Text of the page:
Sheldon High School Recycling Gang

Junior Kellen De Kok begins closing up the ends of a trash bag after he and other students in his recycling group finish sorting through recycled items at Sheldon High School. He started the group out of a concern that the school wasn’t properly separating regular trash from recycling.

SHELDON—Instead of heading home to enjoy the weekend after classes dismiss, a group students spend their Friday afternoons digging through piles of waste from the recycling bins at Sheldon High School.

Their goal: Sort out any nonrecyclable items that were put into the bins.

Junior Kellen De Kok started the group of about 10 students — which dubs itself the Recycling Gang — at the beginning of the academic year to ensure all recyclable items are being recycled.

He had learned the school’s recycling bins had not always been separated from the regular trash receptacles.

“I thought that was really stupid because we have a whole section of the dumpsters for recycling stuff, and I figured it’d be a fairly easy thing to just sort through the bins every Friday and make sure they actually get to the recycling,” De Kok said.

He approached the high school principal Sherrie Zeutenhorst about his idea at the beginning of the academic year, and she gave it her blessing.

To recruit help for his mission, De Kok posted an update on his Snapchat story asking if other students would want to lend a hand with sorting. The students who responded to his post said they decided to join the group because they, too, wanted to ensure the school properly disposed of its recycling.

“It used to bother me that they used to throw away the garbage, all the recycling bins into the garbage,” said junior Ricardo Rubio, one of the students in the Recycling Gang.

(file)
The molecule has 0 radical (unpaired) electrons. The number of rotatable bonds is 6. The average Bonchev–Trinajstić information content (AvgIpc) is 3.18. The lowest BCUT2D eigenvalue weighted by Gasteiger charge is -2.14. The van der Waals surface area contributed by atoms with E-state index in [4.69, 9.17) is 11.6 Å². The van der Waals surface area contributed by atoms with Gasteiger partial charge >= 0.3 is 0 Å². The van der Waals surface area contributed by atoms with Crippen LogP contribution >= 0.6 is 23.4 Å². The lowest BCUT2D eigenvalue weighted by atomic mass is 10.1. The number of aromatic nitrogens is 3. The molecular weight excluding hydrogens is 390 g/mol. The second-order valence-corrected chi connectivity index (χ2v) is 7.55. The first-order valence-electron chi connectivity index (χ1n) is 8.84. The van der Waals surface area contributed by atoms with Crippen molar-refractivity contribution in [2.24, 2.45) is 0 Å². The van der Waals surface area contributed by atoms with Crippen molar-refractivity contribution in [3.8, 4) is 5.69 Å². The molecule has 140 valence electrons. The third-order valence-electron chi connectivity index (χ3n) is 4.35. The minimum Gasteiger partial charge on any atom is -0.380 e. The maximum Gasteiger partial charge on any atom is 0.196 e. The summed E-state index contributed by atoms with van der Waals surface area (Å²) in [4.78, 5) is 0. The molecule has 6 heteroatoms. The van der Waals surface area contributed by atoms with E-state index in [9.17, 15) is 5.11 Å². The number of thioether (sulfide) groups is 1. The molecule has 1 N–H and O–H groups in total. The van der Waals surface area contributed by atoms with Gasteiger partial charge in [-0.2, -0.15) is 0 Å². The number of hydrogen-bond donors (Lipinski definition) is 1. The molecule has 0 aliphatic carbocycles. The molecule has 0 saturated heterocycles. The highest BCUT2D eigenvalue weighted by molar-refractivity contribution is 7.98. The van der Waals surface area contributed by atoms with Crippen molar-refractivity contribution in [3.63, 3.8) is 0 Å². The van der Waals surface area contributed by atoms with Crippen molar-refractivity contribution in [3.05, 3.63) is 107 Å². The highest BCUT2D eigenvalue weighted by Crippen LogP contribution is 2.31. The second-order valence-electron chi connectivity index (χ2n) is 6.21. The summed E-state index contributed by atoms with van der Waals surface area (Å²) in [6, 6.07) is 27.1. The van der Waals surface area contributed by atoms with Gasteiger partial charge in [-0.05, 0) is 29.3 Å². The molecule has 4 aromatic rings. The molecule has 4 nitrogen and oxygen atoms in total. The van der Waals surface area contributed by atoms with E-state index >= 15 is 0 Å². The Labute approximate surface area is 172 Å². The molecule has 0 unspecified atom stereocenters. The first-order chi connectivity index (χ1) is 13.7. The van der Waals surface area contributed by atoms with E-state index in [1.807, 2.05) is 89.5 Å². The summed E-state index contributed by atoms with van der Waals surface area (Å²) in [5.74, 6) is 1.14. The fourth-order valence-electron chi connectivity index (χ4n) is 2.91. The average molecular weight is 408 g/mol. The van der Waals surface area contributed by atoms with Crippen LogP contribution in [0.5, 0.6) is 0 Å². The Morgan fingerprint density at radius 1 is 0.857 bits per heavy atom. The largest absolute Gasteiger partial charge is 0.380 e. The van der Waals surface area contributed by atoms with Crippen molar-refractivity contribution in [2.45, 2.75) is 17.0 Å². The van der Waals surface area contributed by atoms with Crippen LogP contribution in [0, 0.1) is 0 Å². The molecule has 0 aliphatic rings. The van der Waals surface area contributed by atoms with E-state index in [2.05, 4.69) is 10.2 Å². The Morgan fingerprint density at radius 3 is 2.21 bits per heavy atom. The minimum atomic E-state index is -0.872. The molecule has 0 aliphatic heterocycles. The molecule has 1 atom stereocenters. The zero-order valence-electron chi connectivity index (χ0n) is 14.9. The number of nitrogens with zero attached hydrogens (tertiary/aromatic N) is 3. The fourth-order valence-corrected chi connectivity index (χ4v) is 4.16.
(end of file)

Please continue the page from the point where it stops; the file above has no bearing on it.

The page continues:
The group first collects the recycling bins from around the school and sorts through the items to make sure they are all recyclable. They then gather the items in bags and place them in the recycling receptacle near the high school’s south parking lot.

“It’s actually gone really well so far,” De Kok said. “Tissues have been the main culprit that goes into our recycling bins, but other than that, for the most part everyone always recycles paper.”

When members of the Recycling Gang sift through the refuse, they wear disposable gloves provided by the school’s custodians. It usually takes the group about 30 minutes to sort through the pile but can take longer if there had been a special event at the school resulting in extra waste.

“Sorting garbage, it’s gross, but it’s fun at the same time,” said junior Rose Hoogers, another member of the recycling group.

Since the Recycling Gang first began their work, De Kok has noticed more of his classmates are becoming cognizant of what types of items can be recycled.

“Students have started to look at their bottles to see if it has the right number on the bottom,” he said.

According to the Northwest Iowa Area Solid Waste Agency & Recycling Center’s guidelines, plastic containers labeled 1-5 are accepted as recyclables.

De Kok said his hope is that students will not only become more responsible recyclers at school but when they go home, too.

The recycling group will continue its weekly sorting job for the remainder of the academic year and into next year, De Kok said. After he graduates, he hopes younger students will keep the group going as well.

“We have a lot of waste here, so to just even to reduce that a little bit I feel like would be very beneficial.”